Oedipus Rex may be one of the best known plays of the western canon, but it gets an alien staging, quite literally, in Ron Sossi’s inventive though uneven production at the Odyssey Theatre. Based on Ellen McLaughlin’s modernist, poetic adaptation of the text, Oedipus Machina transports the action to a vaguely eastern, otherworldly locale. But even here, it seems, the bloodthirsty gods will have their way: the machina in question, a rotating, podlike structure that whisks characters into view and serves as a means of egress, recalls the turning wheel of fortune, waiting to grind up humans in its gears.
Here, as in ancient Greece, Thebes is beset by a deadly plague that leaves its citizens’ ravaged bodies stacked like kindling, according to the chorus. Appealing to Apollo for mercy, the kingdom is instructed to root out the source of its corruption. Some years before, the former king Laius (whose head resides onstage, cryogenically frozen in a floating orb) was killed by a stranger at a crossroads, but his murderer was never found. To save his kingdom, the current king, Oedipus (Joshua Wolf Coleman), vows to find and prosecute Laius’ killer.
The squirm-inducing dramatic irony that follows — Oedipus’ prolonged discovery that he, in fact, is the killer he cursed, and that in attempting to outrun a childhood prophecy he fulfilled it, by killing his father and marrying his mother — is a defeat of cognitive dissociation familiar to audiences. Sossi’s adventurous staging puts a novel gloss on it, but the extraterrestrial touches rather hinder than aid the performances. Coleman’s face looks stiff beneath his pancake makeup, and the hanging basket that holds Tiresias (Lorinne Vozoff), not to mention the gravelly, voice-distorting filter to give her exhortations an extra layer of portent, render the production’s early moments inert. What this play needs is more humanity, not less of it.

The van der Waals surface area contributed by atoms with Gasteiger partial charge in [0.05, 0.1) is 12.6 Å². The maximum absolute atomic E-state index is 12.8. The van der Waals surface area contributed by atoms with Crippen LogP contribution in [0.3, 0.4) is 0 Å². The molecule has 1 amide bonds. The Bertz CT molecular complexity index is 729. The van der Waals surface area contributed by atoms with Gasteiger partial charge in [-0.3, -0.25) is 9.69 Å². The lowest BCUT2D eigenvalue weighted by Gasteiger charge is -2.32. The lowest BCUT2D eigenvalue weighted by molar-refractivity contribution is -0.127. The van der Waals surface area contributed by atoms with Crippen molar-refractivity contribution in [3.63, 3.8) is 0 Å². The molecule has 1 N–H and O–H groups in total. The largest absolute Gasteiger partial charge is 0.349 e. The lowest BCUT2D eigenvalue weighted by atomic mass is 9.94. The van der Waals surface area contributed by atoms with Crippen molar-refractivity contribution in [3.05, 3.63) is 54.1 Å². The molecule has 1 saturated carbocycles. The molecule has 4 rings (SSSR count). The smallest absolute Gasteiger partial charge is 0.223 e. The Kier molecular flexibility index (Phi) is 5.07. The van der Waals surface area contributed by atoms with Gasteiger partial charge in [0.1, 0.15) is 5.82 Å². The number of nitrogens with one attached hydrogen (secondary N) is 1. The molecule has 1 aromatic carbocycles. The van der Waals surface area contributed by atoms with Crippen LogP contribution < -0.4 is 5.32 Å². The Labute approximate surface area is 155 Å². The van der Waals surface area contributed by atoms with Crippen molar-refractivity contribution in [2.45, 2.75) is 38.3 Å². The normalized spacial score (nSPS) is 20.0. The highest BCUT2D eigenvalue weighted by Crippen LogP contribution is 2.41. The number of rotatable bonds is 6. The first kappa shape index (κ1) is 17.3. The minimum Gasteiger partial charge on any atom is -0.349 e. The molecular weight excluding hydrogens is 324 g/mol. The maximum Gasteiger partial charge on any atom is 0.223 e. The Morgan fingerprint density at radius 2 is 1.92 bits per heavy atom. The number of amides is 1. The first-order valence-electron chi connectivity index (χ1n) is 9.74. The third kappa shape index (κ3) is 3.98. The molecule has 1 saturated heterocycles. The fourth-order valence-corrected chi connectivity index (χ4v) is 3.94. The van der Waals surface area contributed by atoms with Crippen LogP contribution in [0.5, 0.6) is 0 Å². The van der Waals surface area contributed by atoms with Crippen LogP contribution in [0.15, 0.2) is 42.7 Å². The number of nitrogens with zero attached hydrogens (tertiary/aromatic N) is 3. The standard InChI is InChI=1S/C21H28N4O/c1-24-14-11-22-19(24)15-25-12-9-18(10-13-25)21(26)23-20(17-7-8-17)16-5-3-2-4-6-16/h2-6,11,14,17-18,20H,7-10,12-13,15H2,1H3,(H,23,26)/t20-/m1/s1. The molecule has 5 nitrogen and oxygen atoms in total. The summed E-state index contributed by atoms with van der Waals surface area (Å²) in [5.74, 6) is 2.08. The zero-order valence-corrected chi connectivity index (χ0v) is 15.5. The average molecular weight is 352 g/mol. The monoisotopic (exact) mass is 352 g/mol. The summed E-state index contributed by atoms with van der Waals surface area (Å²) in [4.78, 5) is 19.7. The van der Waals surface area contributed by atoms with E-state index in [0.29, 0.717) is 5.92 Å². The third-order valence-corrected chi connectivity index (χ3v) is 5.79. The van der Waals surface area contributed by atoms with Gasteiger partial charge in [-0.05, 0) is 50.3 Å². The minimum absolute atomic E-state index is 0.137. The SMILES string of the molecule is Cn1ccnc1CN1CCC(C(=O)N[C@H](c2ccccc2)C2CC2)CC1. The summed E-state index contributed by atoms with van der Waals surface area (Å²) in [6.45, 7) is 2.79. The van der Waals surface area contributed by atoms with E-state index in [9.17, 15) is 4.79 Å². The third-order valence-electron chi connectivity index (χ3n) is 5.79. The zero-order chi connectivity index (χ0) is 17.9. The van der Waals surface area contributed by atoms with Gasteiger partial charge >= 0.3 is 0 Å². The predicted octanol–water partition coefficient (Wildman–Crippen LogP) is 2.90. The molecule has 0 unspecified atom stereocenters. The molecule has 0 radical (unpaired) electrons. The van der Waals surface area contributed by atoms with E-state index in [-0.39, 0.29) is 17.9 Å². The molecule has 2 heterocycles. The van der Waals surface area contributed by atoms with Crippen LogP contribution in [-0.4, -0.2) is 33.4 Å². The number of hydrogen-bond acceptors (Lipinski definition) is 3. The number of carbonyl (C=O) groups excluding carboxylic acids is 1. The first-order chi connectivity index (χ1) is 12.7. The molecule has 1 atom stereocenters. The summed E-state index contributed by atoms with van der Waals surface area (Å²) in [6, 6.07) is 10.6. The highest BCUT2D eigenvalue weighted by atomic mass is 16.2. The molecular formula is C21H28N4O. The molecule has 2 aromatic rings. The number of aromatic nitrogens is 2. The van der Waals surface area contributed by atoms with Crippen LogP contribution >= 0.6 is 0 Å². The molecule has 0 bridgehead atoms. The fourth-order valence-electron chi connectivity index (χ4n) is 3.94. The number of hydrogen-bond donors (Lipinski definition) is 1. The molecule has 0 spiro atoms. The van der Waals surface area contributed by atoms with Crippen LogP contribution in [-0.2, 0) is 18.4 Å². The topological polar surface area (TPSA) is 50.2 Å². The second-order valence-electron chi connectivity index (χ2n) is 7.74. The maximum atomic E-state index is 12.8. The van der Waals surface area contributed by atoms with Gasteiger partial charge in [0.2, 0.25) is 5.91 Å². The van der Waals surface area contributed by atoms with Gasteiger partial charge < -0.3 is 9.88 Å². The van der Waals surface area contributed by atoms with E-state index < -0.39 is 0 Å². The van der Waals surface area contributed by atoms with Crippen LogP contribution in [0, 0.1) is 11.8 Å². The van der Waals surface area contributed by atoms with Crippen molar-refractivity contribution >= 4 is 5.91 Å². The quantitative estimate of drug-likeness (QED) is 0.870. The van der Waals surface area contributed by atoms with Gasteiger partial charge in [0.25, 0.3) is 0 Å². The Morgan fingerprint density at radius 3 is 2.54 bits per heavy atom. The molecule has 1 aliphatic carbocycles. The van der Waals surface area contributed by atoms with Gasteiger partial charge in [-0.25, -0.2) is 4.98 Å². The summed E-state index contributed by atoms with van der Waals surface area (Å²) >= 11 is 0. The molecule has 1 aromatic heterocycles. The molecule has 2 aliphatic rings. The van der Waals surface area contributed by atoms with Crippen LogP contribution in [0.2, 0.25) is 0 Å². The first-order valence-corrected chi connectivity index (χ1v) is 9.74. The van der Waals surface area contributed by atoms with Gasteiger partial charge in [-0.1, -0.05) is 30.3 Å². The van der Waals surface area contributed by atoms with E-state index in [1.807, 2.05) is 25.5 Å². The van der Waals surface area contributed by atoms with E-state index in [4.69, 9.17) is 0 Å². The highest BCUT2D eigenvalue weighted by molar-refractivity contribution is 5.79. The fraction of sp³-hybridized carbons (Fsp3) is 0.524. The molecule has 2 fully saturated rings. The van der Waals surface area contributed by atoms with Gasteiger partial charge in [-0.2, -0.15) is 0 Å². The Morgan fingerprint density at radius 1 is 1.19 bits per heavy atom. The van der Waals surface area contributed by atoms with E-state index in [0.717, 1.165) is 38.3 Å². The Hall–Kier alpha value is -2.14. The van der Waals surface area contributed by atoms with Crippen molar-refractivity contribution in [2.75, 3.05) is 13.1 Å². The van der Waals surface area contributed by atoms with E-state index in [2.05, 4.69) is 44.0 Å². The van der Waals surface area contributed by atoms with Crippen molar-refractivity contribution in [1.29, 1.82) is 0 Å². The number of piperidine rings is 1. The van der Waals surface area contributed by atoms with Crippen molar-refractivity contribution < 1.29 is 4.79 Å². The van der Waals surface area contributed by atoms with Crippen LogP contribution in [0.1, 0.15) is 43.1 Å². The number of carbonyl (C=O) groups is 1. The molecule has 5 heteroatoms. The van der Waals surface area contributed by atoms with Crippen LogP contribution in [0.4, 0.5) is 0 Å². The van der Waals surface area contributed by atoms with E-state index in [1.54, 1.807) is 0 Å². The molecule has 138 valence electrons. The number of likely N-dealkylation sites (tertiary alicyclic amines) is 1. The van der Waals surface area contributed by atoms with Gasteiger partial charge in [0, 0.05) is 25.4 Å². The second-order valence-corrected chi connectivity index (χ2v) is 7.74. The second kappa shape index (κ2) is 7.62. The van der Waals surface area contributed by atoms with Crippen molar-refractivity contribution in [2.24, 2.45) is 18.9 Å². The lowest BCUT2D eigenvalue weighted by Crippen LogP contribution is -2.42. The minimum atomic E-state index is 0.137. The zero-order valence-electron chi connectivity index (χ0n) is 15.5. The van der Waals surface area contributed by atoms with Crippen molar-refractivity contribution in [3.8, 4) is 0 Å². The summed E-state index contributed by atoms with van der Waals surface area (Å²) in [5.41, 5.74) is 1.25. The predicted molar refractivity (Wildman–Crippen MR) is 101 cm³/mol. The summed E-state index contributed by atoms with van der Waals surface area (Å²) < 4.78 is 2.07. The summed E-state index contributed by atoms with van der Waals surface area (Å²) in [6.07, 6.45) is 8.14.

Instead Coleman plays Oedipus with a hubris so outsized it’s difficult to locate in him the poor, mutilated babe whom parental fear abandoned to the elements on a mountaintop. We feel instead for those equally victimized by his actions, particularly Creon (Martin Rayner, who gives one of the play’s standout performances), Oedipus’ brother/uncle, who after being unjustly banished for treason burns the king: “If this is your idea of mercy, may you never have need of it.”
Jocasta (Dey Young) starts out a little flat but builds up credible revulsion as she begins to put together the pieces of her husband’s birth. Terry Woodberry, in the evening’s best performance of a throwaway role, generates more warmth during his brief interlude as the messenger than the whole of Oedipus’ tragedy.
Taken apart from the material, the design choices leave some worthy impressions, particularly Audrey Eisner’s costumes for the ragamuffin chorus and gowns for Jocasta. Diana Cignoni’s moody video design contributes to the overall sense of dislocation.
Odyssey Theatre Ensemble, through July 26, 2055 S. Sepulveda Blvd., West L.A. (310) 477-2055, www.odysseytheatre.com.
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